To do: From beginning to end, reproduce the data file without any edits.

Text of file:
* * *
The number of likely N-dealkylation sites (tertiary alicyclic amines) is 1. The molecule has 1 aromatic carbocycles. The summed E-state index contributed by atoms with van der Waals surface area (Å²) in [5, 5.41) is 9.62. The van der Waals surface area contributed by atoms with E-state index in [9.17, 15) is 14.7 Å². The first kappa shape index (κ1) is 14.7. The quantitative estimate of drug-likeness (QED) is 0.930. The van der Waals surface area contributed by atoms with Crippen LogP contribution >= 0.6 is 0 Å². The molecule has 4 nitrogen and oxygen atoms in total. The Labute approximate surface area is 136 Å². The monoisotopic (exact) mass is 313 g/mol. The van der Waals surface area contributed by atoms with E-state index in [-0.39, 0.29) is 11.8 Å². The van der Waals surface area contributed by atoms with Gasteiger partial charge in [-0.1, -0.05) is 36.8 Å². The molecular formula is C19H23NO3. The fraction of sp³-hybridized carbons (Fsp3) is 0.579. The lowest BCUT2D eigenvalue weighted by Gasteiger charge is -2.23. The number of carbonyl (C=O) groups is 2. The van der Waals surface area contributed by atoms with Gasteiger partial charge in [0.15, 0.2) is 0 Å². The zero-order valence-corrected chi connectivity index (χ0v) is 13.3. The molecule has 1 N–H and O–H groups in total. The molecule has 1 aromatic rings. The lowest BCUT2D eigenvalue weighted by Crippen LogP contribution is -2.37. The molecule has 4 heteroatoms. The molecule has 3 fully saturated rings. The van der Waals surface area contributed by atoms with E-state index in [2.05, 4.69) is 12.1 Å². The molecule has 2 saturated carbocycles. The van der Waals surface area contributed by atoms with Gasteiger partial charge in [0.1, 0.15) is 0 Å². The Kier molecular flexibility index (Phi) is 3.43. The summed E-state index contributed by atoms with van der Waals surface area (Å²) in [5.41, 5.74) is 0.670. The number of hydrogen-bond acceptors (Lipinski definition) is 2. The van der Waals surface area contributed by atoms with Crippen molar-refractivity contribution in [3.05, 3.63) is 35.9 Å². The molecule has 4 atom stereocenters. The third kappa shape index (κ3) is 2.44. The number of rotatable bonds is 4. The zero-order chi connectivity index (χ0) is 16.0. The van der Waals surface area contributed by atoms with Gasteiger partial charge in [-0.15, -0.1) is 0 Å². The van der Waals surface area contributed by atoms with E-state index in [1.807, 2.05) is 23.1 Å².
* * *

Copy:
The number of likely N-dealkylation sites (tertiary alicyclic amines) is 1. The molecule has 1 aromatic carbocycles. The summed E-state index contributed by atoms with van der Waals surface area (Å²) in [5, 5.41) is 9.62. The van der Waals surface area contributed by atoms with E-state index in [9.17, 15) is 14.7 Å². The first kappa shape index (κ1) is 14.7. The quantitative estimate of drug-likeness (QED) is 0.930. The van der Waals surface area contributed by atoms with Crippen LogP contribution >= 0.6 is 0 Å². The molecule has 4 nitrogen and oxygen atoms in total. The Labute approximate surface area is 136 Å². The monoisotopic (exact) mass is 313 g/mol. The van der Waals surface area contributed by atoms with E-state index in [-0.39, 0.29) is 11.8 Å². The van der Waals surface area contributed by atoms with Gasteiger partial charge in [-0.1, -0.05) is 36.8 Å². The molecular formula is C19H23NO3. The fraction of sp³-hybridized carbons (Fsp3) is 0.579. The lowest BCUT2D eigenvalue weighted by Gasteiger charge is -2.23. The number of carbonyl (C=O) groups is 2. The van der Waals surface area contributed by atoms with Gasteiger partial charge in [0.15, 0.2) is 0 Å². The zero-order valence-corrected chi connectivity index (χ0v) is 13.3. The molecule has 1 N–H and O–H groups in total. The molecule has 1 aromatic rings. The lowest BCUT2D eigenvalue weighted by Crippen LogP contribution is -2.37. The molecule has 4 heteroatoms. The molecule has 3 fully saturated rings. The van der Waals surface area contributed by atoms with E-state index in [2.05, 4.69) is 12.1 Å². The molecule has 2 saturated carbocycles. The van der Waals surface area contributed by atoms with Gasteiger partial charge in [0.1, 0.15) is 0 Å². The Kier molecular flexibility index (Phi) is 3.43. The summed E-state index contributed by atoms with van der Waals surface area (Å²) in [5.41, 5.74) is 0.670. The number of hydrogen-bond acceptors (Lipinski definition) is 2. The van der Waals surface area contributed by atoms with Crippen molar-refractivity contribution in [3.05, 3.63) is 35.9 Å². The molecule has 4 atom stereocenters. The third kappa shape index (κ3) is 2.44. The number of rotatable bonds is 4. The zero-order chi connectivity index (χ0) is 16.0. The van der Waals surface area contributed by atoms with Gasteiger partial charge in [-0.15, -0.1) is 0 Å². The van der Waals surface area contributed by atoms with E-state index in [1.807, 2.05) is 23.1 Å².